Incorporated in 1953, the same year as PORAC, the San Bernardino Police Officers Association (SBPOA) represents almost 200 members of the San Bernardino Police Department in the ranks of officer, detective and sergeant.
Originally formed as a benevolent and social organization, the association evolved over time and took on officer representation and advocacy roles, mirroring the overall police labor movement in California in the 1960s and 1970s.
The SBPOA even boasts a former PORAC President, San Bernardino Police Officer Bob Van Der Linda, who served from 1962 to 1963.
Part of the SBPOA’s advocacy for its officers has included being vigilant and politically active at the municipal level for decades, including repeatedly defending Section 186 of the San Bernardino City Charter, which guarantees that police and firefighters be paid the average salary of 10 other cities with populations of 100,000 to 250,000.
This amendment has long maintained the stability of the police force by ensuring that salaries remained competitive regardless of city politics and budget fluctuations.
While it has provided steadfast leadership to its members for decades, the SBPOA has shown its true mettle over the last several years, which have been full of unprecedented difficulties.
In 2012, after being particularly hard hit by the recession and foreclosure crisis that decimated the region’s tax base, the city of San Bernardino found itself with a $50 million budget shortfall and unfunded pension liabilities — and became the state’s third city to declare bankruptcy.
Homicides shot up 50% within the same year, while the number of officers on the Department dropped from 340 in 2012 to 260 at the end of 2015.
Helping to exacerbate this perfect storm was state prison realignment, which, starting in late 2011, dumped several thousand criminals back into the county’s prison system, with many of them being released back into the community.
In addition to all of these factors already taking a toll on morale, the San Bernardino P.D. was faced with internal tragedies: Officer Shaun Jarvis was killed in May 2014 in an off-duty motorcycle accident, Officer Gabriel Garcia was critically injured during a shootout in August 2014 and Officer Bryce Hanes was killed by a drunk driver in November 2015.
Through it all, SBPOA supported its members, stayed on top of the issues, took its case to the residents, presented solutions to city management and, step by step, proved itself to be an invaluable partner in leading the city and Department out of crisis.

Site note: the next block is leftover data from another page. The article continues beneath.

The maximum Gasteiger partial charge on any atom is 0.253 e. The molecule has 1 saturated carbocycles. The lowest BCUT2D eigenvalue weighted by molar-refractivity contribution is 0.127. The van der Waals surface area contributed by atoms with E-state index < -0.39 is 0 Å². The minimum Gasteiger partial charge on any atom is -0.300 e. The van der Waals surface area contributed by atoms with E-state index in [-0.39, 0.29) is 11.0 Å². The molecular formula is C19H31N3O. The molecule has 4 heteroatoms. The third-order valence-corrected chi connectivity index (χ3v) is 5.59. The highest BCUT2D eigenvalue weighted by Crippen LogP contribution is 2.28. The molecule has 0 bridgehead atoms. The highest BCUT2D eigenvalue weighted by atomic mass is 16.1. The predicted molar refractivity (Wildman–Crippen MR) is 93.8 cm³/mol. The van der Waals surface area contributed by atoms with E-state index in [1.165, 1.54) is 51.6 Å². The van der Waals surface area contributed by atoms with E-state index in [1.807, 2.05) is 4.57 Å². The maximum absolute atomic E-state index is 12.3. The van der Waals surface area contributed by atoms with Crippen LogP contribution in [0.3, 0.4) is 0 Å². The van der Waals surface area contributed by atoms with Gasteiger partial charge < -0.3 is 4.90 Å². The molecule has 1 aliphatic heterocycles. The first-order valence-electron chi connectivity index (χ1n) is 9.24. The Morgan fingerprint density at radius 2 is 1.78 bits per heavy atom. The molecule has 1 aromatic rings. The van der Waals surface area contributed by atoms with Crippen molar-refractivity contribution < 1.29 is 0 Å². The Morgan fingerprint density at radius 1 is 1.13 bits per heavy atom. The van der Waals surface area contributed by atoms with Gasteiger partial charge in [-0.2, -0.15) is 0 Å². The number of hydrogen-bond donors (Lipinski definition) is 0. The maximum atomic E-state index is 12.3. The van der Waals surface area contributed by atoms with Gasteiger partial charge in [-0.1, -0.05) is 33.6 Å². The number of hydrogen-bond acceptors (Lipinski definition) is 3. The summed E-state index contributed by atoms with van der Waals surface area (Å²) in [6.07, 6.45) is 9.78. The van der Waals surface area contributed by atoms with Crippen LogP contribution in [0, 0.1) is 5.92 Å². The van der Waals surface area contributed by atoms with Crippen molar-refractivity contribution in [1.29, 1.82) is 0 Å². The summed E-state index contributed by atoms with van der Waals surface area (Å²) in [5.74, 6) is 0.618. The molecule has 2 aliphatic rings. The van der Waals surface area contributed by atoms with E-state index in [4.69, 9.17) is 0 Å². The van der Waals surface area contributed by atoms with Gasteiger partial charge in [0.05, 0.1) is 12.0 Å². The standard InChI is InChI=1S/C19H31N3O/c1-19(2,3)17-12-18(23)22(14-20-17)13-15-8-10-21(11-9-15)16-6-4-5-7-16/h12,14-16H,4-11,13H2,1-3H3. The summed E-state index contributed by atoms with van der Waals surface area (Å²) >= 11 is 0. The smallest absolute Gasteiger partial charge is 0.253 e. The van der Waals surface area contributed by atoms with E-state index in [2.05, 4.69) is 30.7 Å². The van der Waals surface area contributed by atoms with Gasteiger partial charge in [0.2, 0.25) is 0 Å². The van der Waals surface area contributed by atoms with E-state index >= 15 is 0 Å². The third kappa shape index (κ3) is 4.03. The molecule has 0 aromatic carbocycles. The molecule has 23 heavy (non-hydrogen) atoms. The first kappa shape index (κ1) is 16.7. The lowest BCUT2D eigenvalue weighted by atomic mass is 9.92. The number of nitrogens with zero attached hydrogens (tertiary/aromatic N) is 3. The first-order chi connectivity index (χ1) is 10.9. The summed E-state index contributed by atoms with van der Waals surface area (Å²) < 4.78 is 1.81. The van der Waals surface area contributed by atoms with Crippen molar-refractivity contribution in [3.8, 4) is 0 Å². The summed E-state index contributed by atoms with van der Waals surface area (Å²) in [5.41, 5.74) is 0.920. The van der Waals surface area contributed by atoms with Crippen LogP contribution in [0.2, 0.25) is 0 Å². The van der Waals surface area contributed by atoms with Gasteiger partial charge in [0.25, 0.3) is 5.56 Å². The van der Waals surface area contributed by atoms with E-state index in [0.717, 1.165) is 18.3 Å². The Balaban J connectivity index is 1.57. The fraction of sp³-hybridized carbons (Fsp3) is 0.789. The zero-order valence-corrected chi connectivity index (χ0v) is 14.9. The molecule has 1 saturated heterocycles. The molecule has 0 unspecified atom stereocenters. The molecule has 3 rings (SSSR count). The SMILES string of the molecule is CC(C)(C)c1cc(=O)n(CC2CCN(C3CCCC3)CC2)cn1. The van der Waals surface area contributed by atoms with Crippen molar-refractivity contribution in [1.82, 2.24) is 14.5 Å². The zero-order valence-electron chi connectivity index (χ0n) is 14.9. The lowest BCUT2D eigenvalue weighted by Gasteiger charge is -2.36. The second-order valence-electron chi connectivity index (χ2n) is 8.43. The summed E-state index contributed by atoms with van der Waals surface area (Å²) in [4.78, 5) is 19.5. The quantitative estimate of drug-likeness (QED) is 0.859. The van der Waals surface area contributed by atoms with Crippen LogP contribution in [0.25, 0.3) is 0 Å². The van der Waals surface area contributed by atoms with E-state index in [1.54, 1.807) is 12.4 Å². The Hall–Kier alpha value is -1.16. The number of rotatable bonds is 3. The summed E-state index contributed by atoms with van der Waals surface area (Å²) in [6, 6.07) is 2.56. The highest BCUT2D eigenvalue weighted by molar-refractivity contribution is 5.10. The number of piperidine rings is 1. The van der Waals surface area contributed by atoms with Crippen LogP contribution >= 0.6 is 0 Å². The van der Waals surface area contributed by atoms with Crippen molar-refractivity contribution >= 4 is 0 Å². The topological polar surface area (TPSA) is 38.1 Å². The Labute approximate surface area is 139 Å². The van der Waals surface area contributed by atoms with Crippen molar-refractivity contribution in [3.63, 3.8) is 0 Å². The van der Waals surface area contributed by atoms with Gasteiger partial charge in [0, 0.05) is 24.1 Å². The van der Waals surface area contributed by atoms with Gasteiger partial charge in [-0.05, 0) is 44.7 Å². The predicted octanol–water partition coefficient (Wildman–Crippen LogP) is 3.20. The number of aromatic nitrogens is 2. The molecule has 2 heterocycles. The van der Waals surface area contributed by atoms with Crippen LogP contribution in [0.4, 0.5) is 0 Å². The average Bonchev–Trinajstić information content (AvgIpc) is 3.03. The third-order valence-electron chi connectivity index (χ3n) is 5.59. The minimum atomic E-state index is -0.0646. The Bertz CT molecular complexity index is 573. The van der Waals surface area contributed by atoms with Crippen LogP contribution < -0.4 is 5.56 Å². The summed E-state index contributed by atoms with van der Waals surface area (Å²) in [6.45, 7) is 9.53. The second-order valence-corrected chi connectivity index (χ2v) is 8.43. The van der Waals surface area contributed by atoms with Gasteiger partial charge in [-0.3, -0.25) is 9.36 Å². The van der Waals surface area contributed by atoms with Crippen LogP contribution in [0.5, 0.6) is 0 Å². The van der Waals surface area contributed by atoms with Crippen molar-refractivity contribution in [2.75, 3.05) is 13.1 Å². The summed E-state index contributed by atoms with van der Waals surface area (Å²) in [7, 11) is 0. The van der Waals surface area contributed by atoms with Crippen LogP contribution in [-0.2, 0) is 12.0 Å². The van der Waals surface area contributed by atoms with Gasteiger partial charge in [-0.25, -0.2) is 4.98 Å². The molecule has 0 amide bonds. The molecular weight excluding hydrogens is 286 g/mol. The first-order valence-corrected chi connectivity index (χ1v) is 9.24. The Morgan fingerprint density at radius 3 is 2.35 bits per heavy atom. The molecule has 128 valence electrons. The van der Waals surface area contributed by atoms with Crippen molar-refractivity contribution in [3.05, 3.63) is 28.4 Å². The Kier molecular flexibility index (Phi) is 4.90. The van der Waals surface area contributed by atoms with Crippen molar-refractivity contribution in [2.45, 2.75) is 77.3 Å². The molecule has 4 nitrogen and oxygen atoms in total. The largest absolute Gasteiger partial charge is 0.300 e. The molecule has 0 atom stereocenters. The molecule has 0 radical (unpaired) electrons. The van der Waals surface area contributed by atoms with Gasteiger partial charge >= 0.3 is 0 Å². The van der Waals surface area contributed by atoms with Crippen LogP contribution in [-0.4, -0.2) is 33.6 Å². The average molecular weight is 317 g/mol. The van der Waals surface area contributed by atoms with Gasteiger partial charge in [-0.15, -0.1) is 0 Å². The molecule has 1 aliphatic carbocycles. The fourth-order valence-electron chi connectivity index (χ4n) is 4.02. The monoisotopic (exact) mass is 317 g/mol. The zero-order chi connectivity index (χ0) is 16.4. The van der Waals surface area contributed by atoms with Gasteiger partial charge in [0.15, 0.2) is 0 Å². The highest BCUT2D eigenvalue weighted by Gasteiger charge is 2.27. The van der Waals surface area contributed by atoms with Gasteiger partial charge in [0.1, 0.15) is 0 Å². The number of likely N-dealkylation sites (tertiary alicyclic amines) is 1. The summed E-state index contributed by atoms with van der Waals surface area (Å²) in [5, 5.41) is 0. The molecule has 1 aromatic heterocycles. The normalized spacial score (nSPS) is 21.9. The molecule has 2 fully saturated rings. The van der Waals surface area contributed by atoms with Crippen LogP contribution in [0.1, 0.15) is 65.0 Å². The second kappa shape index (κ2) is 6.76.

“During all of the above-mentioned events, our POA Board members came together and worked through the problems as a team,” says SBPD Sergeant Steve Turner, who guided the SBPOA during the turmoil as President from 2011 to 2015 and currently serves as Treasurer.
“One of the first things I did when I became President was change the culture of the POA Board of Directors. I worked diligently to make each Board member feel a part of the team. Once we jelled, we dealt with each event as a unit.”
Making Its Case With the Public
Putting faith in its members and the community and making direct communications a priority served the SBPOA well in achieving its goals. The association fully utilized its website and leveraged social media to its advantage.
“Our Facebook page has been used regularly for the dissemination of public information or notification, and our website has a public page that permits us to reach out to citizens, businesses and civic leaders with news and information. We also utilize a Twitter account,” says the current President, SBPD Detective Steve Desrochers, who served as Patrol Representative from 2011 to 2014 and Vice President in 2015.
“We also own the site SanBernardinoCityBankruptcy.com, which during the height of the crisis featured information related to the bankruptcy, articles, and election and campaign information.”
These ongoing public information and outreach efforts paid off in August 2015, when the SBPOA announced a five-year police contract with the City that was also overwhelmingly supported by the rank and file.
With a focus on both keeping experienced officers and maintaining recruitment, the agreement was a good first step toward rebuilding the agency and helping to reduce crime and violence.
“A bankruptcy is probably one of the most difficult things for an association to go through,” Turner says, “mainly because the bankruptcy automatically places the association into a creditor group, which allows the City to change the MOU. Being able to negotiate a contract with the City during the bankruptcy has to be one of our greatest accomplishments. While we took a haircut in some areas, we were able to negotiate a contract that included enhancements for our members.”
“Though we did not score a win on every point, we were able to bring back something positive for the entire membership,” concurs Desrochers. “Everyone seemed to want something. Through all of that (and likely because of that) our negotiations team was able to produce a positive contract that impacted the entire membership, and probably the whole organization.”
Desrochers credits Turner with successfully navigating the negotiations and rough times. “During a period that is arguably the darkest time in our history, Steve kept his cool, level-headed demeanor and dealt daily with civic leaders, Department management, a bunch of attorneys who all seemed to be in charge of various areas of the bankruptcy, the prospect of being contracted out to the SBSD, and a number of line-of-duty incidents,” he says.